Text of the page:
The tickets were seized from a Polish citizen travelling through Oslo's main hub in mid-July and were destined for Euroteam, a Norway registered ticket agent, according to a report in the Verdens Gang daily.
Two lower courts have found against Euroteam and the firm has now taken the case to the country's highest court.
The police have meanwhile defended their decision to seize the black market tickets.
"Now we have been upheld in two courts. We believe there are good reasons for the seizure and will also maintain that stance," Joo Manna at Romerike police told the newspaper.
The company is not an official retailer of Olympic tickets and Gerhard Heiberg a Norwegian member of the International Olympic committee, has directed stern criticism towards the eastern European delegations which have allowed for the resale of their allocation.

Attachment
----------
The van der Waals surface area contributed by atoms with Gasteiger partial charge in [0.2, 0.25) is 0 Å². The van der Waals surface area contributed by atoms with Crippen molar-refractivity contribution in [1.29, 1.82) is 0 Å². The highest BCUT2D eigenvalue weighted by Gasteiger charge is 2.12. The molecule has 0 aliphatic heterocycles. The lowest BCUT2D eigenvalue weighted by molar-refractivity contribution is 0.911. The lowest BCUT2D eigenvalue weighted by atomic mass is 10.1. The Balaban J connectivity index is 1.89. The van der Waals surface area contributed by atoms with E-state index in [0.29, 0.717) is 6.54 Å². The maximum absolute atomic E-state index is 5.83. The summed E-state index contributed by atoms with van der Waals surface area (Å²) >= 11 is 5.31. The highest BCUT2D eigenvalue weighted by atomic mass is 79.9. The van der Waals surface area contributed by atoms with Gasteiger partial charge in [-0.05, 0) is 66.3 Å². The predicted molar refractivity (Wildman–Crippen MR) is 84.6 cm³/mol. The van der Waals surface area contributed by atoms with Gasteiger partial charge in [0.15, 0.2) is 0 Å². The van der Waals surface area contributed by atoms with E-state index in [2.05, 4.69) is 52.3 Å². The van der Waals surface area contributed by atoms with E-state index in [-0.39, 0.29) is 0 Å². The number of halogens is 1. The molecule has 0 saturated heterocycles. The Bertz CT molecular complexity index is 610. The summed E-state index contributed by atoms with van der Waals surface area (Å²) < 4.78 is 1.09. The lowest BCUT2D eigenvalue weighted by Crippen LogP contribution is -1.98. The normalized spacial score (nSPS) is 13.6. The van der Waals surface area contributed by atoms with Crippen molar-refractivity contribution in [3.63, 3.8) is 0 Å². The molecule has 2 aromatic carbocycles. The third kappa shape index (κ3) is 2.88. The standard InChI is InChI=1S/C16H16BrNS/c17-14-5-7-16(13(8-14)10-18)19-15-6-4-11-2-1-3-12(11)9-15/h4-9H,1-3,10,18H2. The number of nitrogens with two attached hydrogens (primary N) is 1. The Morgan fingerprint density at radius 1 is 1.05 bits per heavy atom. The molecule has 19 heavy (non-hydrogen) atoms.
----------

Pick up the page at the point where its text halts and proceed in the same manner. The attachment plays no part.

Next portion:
"That is strictly forbidden and it's a scandal," Heiberg told the Dagens Næringsliv (DN) daily.
Tickets have been sold through Euroteam at a cost well above their face value and many customers have been left out of pocket and without a hope of getting into the Olympic events.
Euroteam has meanwhile issued a defence in that it clearly stated that it wasn't an official Olympic ticket retailer on its website and has placed the blame on the police for the fact that its customers have been left without tickets for the games.
The Polish courier and a senior manager at Euroteam have meanwhile been charged with serious fraud, according to the Dagens Næringsliv report.